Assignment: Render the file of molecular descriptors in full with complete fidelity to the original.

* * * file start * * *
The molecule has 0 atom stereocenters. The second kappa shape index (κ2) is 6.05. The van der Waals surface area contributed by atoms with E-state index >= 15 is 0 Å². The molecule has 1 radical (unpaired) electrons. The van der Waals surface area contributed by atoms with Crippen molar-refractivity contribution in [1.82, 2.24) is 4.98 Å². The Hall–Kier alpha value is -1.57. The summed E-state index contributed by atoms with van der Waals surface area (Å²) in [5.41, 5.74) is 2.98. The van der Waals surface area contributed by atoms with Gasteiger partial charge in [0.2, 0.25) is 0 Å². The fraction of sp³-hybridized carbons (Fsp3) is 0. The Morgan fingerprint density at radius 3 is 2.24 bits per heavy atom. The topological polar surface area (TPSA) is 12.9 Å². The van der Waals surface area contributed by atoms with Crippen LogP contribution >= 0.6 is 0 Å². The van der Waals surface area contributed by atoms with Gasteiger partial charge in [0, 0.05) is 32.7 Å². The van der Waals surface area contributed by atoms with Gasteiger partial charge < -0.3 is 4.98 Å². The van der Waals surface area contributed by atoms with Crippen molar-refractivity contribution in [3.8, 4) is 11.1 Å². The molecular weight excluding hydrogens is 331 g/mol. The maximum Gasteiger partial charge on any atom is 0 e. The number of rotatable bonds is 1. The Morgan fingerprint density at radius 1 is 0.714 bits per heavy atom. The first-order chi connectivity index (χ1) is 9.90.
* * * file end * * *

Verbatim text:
The molecule has 0 atom stereocenters. The second kappa shape index (κ2) is 6.05. The van der Waals surface area contributed by atoms with E-state index >= 15 is 0 Å². The molecule has 1 radical (unpaired) electrons. The van der Waals surface area contributed by atoms with Crippen molar-refractivity contribution in [1.82, 2.24) is 4.98 Å². The Hall–Kier alpha value is -1.57. The summed E-state index contributed by atoms with van der Waals surface area (Å²) in [5.41, 5.74) is 2.98. The van der Waals surface area contributed by atoms with Gasteiger partial charge in [0.2, 0.25) is 0 Å². The fraction of sp³-hybridized carbons (Fsp3) is 0. The Morgan fingerprint density at radius 3 is 2.24 bits per heavy atom. The topological polar surface area (TPSA) is 12.9 Å². The van der Waals surface area contributed by atoms with Crippen LogP contribution >= 0.6 is 0 Å². The van der Waals surface area contributed by atoms with Gasteiger partial charge in [0, 0.05) is 32.7 Å². The van der Waals surface area contributed by atoms with Gasteiger partial charge < -0.3 is 4.98 Å². The van der Waals surface area contributed by atoms with Crippen molar-refractivity contribution in [3.8, 4) is 11.1 Å². The molecular weight excluding hydrogens is 331 g/mol. The maximum Gasteiger partial charge on any atom is 0 e. The number of rotatable bonds is 1. The Morgan fingerprint density at radius 1 is 0.714 bits per heavy atom. The first-order chi connectivity index (χ1) is 9.90.